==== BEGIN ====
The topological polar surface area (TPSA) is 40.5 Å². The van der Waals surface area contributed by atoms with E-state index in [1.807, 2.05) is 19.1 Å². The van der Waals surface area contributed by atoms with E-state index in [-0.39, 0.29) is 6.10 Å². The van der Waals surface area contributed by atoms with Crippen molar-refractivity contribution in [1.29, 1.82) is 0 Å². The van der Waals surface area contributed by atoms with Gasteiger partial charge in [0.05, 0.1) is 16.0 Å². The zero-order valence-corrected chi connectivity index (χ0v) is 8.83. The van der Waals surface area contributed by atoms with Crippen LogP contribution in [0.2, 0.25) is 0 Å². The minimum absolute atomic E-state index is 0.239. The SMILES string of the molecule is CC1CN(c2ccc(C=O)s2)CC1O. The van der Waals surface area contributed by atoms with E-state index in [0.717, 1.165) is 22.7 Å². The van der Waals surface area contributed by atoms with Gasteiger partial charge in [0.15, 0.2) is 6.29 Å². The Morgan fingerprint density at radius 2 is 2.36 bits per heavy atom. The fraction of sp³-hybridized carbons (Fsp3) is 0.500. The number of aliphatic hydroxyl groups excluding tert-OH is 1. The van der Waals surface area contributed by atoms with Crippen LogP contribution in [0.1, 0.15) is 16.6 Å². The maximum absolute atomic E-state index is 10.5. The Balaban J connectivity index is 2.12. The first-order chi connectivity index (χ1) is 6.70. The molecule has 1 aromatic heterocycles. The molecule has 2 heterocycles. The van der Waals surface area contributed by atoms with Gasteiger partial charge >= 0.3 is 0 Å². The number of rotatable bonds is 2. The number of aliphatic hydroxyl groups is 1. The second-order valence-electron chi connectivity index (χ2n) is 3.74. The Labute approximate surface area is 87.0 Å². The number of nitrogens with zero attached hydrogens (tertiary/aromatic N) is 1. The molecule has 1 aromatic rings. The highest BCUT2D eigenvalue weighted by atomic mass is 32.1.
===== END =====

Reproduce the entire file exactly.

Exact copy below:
The topological polar surface area (TPSA) is 40.5 Å². The van der Waals surface area contributed by atoms with E-state index in [1.807, 2.05) is 19.1 Å². The van der Waals surface area contributed by atoms with E-state index in [-0.39, 0.29) is 6.10 Å². The van der Waals surface area contributed by atoms with Crippen molar-refractivity contribution in [1.29, 1.82) is 0 Å². The van der Waals surface area contributed by atoms with Gasteiger partial charge in [0.05, 0.1) is 16.0 Å². The zero-order valence-corrected chi connectivity index (χ0v) is 8.83. The van der Waals surface area contributed by atoms with Crippen LogP contribution in [0.2, 0.25) is 0 Å². The minimum absolute atomic E-state index is 0.239. The SMILES string of the molecule is CC1CN(c2ccc(C=O)s2)CC1O. The van der Waals surface area contributed by atoms with E-state index in [0.717, 1.165) is 22.7 Å². The van der Waals surface area contributed by atoms with Gasteiger partial charge in [0.15, 0.2) is 6.29 Å². The Morgan fingerprint density at radius 2 is 2.36 bits per heavy atom. The fraction of sp³-hybridized carbons (Fsp3) is 0.500. The number of aliphatic hydroxyl groups excluding tert-OH is 1. The van der Waals surface area contributed by atoms with Crippen LogP contribution in [0.1, 0.15) is 16.6 Å². The maximum absolute atomic E-state index is 10.5. The Balaban J connectivity index is 2.12. The first-order chi connectivity index (χ1) is 6.70. The molecule has 1 aromatic heterocycles. The molecule has 2 heterocycles. The van der Waals surface area contributed by atoms with Gasteiger partial charge >= 0.3 is 0 Å². The number of rotatable bonds is 2. The number of aliphatic hydroxyl groups is 1. The second-order valence-electron chi connectivity index (χ2n) is 3.74. The Labute approximate surface area is 87.0 Å². The number of nitrogens with zero attached hydrogens (tertiary/aromatic N) is 1. The molecule has 1 aromatic rings. The highest BCUT2D eigenvalue weighted by atomic mass is 32.1.